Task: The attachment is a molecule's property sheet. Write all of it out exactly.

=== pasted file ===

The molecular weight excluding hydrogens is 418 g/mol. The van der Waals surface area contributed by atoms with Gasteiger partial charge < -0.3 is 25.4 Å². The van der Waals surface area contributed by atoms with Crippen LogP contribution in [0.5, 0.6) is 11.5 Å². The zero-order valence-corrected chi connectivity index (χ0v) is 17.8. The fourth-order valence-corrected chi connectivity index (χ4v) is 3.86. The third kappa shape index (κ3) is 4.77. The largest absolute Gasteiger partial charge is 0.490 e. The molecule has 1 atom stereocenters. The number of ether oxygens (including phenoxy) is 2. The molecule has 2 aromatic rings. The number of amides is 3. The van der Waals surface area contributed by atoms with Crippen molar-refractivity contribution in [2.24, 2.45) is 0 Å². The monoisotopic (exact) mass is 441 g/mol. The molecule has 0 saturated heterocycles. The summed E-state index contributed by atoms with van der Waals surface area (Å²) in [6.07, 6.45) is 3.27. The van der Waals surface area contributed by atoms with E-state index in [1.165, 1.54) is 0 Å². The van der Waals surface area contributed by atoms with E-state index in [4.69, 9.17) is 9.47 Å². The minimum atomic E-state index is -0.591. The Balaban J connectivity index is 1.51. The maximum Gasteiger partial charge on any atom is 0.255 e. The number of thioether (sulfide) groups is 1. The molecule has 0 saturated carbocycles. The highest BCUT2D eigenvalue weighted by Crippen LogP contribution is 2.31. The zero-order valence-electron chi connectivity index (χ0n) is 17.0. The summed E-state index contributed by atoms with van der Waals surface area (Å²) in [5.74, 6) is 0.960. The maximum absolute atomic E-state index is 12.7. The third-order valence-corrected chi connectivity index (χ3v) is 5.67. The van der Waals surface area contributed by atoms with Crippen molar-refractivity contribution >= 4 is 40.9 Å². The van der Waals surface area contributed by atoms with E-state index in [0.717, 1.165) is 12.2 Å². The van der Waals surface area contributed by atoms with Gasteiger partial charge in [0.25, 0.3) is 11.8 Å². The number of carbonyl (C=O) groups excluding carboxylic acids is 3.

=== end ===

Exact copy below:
The molecular weight excluding hydrogens is 418 g/mol. The van der Waals surface area contributed by atoms with Gasteiger partial charge < -0.3 is 25.4 Å². The van der Waals surface area contributed by atoms with Crippen LogP contribution in [0.5, 0.6) is 11.5 Å². The zero-order valence-corrected chi connectivity index (χ0v) is 17.8. The fourth-order valence-corrected chi connectivity index (χ4v) is 3.86. The third kappa shape index (κ3) is 4.77. The largest absolute Gasteiger partial charge is 0.490 e. The molecule has 1 atom stereocenters. The number of ether oxygens (including phenoxy) is 2. The molecule has 2 aromatic rings. The number of amides is 3. The van der Waals surface area contributed by atoms with Crippen molar-refractivity contribution in [2.24, 2.45) is 0 Å². The monoisotopic (exact) mass is 441 g/mol. The molecule has 0 saturated heterocycles. The summed E-state index contributed by atoms with van der Waals surface area (Å²) in [6.07, 6.45) is 3.27. The van der Waals surface area contributed by atoms with E-state index in [1.165, 1.54) is 0 Å². The van der Waals surface area contributed by atoms with E-state index in [4.69, 9.17) is 9.47 Å². The minimum atomic E-state index is -0.591. The Balaban J connectivity index is 1.51. The maximum Gasteiger partial charge on any atom is 0.255 e. The number of thioether (sulfide) groups is 1. The molecule has 0 saturated carbocycles. The highest BCUT2D eigenvalue weighted by Crippen LogP contribution is 2.31. The zero-order valence-electron chi connectivity index (χ0n) is 17.0. The summed E-state index contributed by atoms with van der Waals surface area (Å²) in [5.74, 6) is 0.960. The maximum absolute atomic E-state index is 12.7. The third-order valence-corrected chi connectivity index (χ3v) is 5.67. The van der Waals surface area contributed by atoms with Crippen molar-refractivity contribution >= 4 is 40.9 Å². The van der Waals surface area contributed by atoms with E-state index in [0.717, 1.165) is 12.2 Å². The van der Waals surface area contributed by atoms with Gasteiger partial charge in [0.25, 0.3) is 11.8 Å². The number of carbonyl (C=O) groups excluding carboxylic acids is 3.